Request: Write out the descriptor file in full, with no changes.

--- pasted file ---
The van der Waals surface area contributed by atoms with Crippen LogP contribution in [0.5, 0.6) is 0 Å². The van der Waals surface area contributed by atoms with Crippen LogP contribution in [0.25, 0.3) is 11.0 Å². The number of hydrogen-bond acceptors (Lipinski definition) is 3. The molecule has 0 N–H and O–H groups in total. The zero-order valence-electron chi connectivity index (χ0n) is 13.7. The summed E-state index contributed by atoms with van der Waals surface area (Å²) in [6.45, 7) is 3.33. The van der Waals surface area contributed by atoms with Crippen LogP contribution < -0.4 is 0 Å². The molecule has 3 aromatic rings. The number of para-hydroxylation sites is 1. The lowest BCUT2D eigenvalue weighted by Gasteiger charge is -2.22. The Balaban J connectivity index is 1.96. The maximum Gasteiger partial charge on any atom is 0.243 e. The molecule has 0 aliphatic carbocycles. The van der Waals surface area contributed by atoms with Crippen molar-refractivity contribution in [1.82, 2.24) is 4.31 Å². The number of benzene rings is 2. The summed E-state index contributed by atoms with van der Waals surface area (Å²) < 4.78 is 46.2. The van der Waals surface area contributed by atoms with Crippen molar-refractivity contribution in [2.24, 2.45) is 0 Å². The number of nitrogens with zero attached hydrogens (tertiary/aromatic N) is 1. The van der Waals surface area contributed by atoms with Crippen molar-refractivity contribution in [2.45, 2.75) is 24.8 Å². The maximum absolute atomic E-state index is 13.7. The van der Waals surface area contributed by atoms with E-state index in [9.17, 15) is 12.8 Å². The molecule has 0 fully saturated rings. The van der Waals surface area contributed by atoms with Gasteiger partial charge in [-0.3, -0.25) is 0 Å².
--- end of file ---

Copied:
The van der Waals surface area contributed by atoms with Crippen LogP contribution in [0.5, 0.6) is 0 Å². The van der Waals surface area contributed by atoms with Crippen LogP contribution in [0.25, 0.3) is 11.0 Å². The number of hydrogen-bond acceptors (Lipinski definition) is 3. The molecule has 0 N–H and O–H groups in total. The zero-order valence-electron chi connectivity index (χ0n) is 13.7. The summed E-state index contributed by atoms with van der Waals surface area (Å²) in [6.45, 7) is 3.33. The van der Waals surface area contributed by atoms with Crippen LogP contribution < -0.4 is 0 Å². The molecule has 3 aromatic rings. The number of para-hydroxylation sites is 1. The lowest BCUT2D eigenvalue weighted by Gasteiger charge is -2.22. The Balaban J connectivity index is 1.96. The maximum Gasteiger partial charge on any atom is 0.243 e. The molecule has 0 aliphatic carbocycles. The van der Waals surface area contributed by atoms with Crippen molar-refractivity contribution in [1.82, 2.24) is 4.31 Å². The number of benzene rings is 2. The summed E-state index contributed by atoms with van der Waals surface area (Å²) < 4.78 is 46.2. The van der Waals surface area contributed by atoms with Crippen molar-refractivity contribution in [2.24, 2.45) is 0 Å². The number of nitrogens with zero attached hydrogens (tertiary/aromatic N) is 1. The van der Waals surface area contributed by atoms with Crippen molar-refractivity contribution in [2.45, 2.75) is 24.8 Å². The maximum absolute atomic E-state index is 13.7. The van der Waals surface area contributed by atoms with E-state index in [9.17, 15) is 12.8 Å². The molecule has 0 fully saturated rings. The van der Waals surface area contributed by atoms with Gasteiger partial charge in [-0.3, -0.25) is 0 Å².